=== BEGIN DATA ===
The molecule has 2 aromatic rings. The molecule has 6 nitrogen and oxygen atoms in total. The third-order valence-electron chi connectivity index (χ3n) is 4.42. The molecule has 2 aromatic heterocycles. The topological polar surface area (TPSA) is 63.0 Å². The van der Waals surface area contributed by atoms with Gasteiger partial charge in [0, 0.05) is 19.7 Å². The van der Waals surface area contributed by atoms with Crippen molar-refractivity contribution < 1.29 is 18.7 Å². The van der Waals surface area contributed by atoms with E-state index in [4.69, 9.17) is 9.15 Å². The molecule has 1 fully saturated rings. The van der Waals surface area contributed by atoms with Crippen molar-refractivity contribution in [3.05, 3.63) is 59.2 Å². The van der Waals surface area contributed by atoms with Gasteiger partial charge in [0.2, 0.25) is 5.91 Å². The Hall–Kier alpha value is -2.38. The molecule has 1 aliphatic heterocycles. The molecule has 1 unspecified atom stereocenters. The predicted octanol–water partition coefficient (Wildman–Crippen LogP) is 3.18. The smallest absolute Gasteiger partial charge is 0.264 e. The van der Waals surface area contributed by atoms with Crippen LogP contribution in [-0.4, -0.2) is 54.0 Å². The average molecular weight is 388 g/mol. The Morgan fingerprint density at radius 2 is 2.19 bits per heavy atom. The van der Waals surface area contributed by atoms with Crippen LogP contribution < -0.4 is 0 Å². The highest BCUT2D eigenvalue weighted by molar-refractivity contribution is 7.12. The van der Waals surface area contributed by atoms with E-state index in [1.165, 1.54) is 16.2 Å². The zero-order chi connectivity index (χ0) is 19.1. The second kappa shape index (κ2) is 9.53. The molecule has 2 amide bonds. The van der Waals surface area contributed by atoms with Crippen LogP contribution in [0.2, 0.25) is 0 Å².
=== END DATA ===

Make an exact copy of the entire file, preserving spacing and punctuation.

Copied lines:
The molecule has 2 aromatic rings. The molecule has 6 nitrogen and oxygen atoms in total. The third-order valence-electron chi connectivity index (χ3n) is 4.42. The molecule has 2 aromatic heterocycles. The topological polar surface area (TPSA) is 63.0 Å². The van der Waals surface area contributed by atoms with Gasteiger partial charge in [0, 0.05) is 19.7 Å². The van der Waals surface area contributed by atoms with Crippen molar-refractivity contribution < 1.29 is 18.7 Å². The van der Waals surface area contributed by atoms with E-state index in [4.69, 9.17) is 9.15 Å². The molecule has 1 fully saturated rings. The van der Waals surface area contributed by atoms with Crippen molar-refractivity contribution in [3.05, 3.63) is 59.2 Å². The van der Waals surface area contributed by atoms with Gasteiger partial charge in [0.2, 0.25) is 5.91 Å². The Hall–Kier alpha value is -2.38. The molecule has 1 aliphatic heterocycles. The molecule has 1 unspecified atom stereocenters. The predicted octanol–water partition coefficient (Wildman–Crippen LogP) is 3.18. The smallest absolute Gasteiger partial charge is 0.264 e. The van der Waals surface area contributed by atoms with Crippen LogP contribution in [-0.4, -0.2) is 54.0 Å². The average molecular weight is 388 g/mol. The Morgan fingerprint density at radius 2 is 2.19 bits per heavy atom. The van der Waals surface area contributed by atoms with Crippen LogP contribution < -0.4 is 0 Å². The highest BCUT2D eigenvalue weighted by molar-refractivity contribution is 7.12. The van der Waals surface area contributed by atoms with E-state index in [1.165, 1.54) is 16.2 Å². The zero-order chi connectivity index (χ0) is 19.1. The second kappa shape index (κ2) is 9.53. The molecule has 2 amide bonds. The van der Waals surface area contributed by atoms with Crippen LogP contribution in [0.2, 0.25) is 0 Å².